My work is based in 21 villages and one town in the valleys of the Beskid Wyspowy (Island) mountain range in the outer Western Carpathians, just north of the Tatras range, in the district (powiat) of Limanowa. This region was chosen because the villages continued to practice traditional peasant farming and maintained high fertility despite the fact that Poland has one of the lowest total fertility rates in the world. As such this represents one of the few remaining areas of Europe where traditional small-holder farming is practiced, although this has been rapidly changing over recent decades. The land is rocky, hilly and forested. The same range of crops and products are cultivated today as in the peasant past, with most families growing potatoes, vegetables and fruits, and those owning livestock also growing wheat, rye, tricitale (a hybrid of the two) and mangel beets for animal fodder. Over 56% of farmers keep at least one cow, from which they can make their own cheese in addition to obtaining milk and cream (cattle are rarely used for meat). Bee keeping is popular. Farmers also keep rabbits (21%), fowl (77%), sheep (8%), horses (13%) and pigs (15%). Seasonal foods such as mushrooms and blueberries are gathered in the local forests, and those who own forested land also use their wood for heating.
Historically the region was economically deprived, characterized by centuries of peasant farming and long considered one of the poorest areas of Europe. The region was part of Hapsburg/Austro-Hungarian owned Galicia (created in 1772 in the First Partition of Poland and enlarged in 1795 during the Third Partition) until 1818 when the second Republic of Poland (1818-1939) was founded. Polish-speaking peasants made up over 70% of the population of Western Galicia in the 1800s and lived alongside Uniate (Greek Catholic) Ruthenians and Jews. As a result of high levels of impoverishment, farmers here have a long history of alternative income generation and migration. In the late 1880s there were mass emigrations to Imperial Germany and later to the USA; more than 2 million peasants left Galicia in the 25 years before the First World War, and by the mid nineteenth century, at least 20% of the population was engaged in foreign migrant labour in the USA and Europe.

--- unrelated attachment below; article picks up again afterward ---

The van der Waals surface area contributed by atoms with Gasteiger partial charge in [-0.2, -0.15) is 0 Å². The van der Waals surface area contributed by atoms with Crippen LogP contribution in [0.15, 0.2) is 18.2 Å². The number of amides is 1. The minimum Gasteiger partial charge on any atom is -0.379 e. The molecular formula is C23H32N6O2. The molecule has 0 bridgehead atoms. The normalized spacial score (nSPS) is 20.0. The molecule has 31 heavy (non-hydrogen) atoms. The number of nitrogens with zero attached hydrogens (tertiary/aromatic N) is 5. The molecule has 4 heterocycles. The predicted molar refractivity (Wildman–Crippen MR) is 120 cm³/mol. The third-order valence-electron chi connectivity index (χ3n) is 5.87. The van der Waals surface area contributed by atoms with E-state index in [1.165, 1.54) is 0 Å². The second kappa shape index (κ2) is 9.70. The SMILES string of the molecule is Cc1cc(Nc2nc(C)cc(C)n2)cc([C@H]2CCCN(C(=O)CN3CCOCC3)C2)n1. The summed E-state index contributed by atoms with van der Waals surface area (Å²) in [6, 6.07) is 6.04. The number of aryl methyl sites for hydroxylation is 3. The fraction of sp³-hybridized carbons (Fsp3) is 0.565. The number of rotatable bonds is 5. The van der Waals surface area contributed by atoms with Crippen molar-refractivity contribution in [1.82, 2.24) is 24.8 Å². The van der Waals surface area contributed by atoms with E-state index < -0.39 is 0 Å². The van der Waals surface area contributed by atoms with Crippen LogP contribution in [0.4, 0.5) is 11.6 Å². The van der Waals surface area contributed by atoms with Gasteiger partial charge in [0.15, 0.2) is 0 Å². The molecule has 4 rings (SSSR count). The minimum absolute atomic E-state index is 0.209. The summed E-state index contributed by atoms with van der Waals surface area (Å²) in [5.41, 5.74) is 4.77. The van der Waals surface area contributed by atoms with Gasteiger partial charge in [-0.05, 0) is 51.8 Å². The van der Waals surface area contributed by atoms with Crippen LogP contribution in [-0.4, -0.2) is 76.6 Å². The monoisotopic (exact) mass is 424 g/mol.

Villages are organised into named hamlets (osiedle) with patrilineal inheritance and patrilocal post-marital residence preferred, though this is currently variable. Nowadays families typically live in multigenerational households, or in a cluster of households on adjacent plots of land, but historical demographers have shown that there has long been a diversity of household formation, with neolocal residence (apart from either set of parents) and simple nuclear families significantly more common than in other areas. A shortage of arable land, combined with a practice of partible inheritance introduced under the Hapsburgs means that land holdings have been historically small and scattered, often far away from the farmhouse, making efficient farming difficult. As recently as 1899, 80% of peasant farmers in Galicia owned less than 5 acres of land. Indeed this relatively isolated area with poor soil and long, hard winters, was never particularly well suited to farming
Under socialism, the land, as in much of Poland, was not successfully collectivized: 83% of arable land was left in the private ownership of peasants, allowing their traditional way of life to continue. In the post-socialist period prior to Poland’s accession to the EU, farmers were able to partially buffer themselves against rapid trade and economic liberalization during the years 1989 - 2001 (known as economic ‘shock therapy’). Since accession to the EU in 2004, the state has enacted wide-ranging agricultural reforms with a view to ‘modernizing’ the peasant farming system. The socio-economic and cultural context is now one that is rapidly transitioning from what was until recently a predominantly peasant agrarian society to a fully market oriented one. However the socio-cultural implications of economic stagnation and a long history of peasant living remain pervasive to this day. The particular cultural features that are most important are the enduring power of the Catholic church, a long history of emigration, continued deep relationships to the land and a traditional, conservative cultural value-system.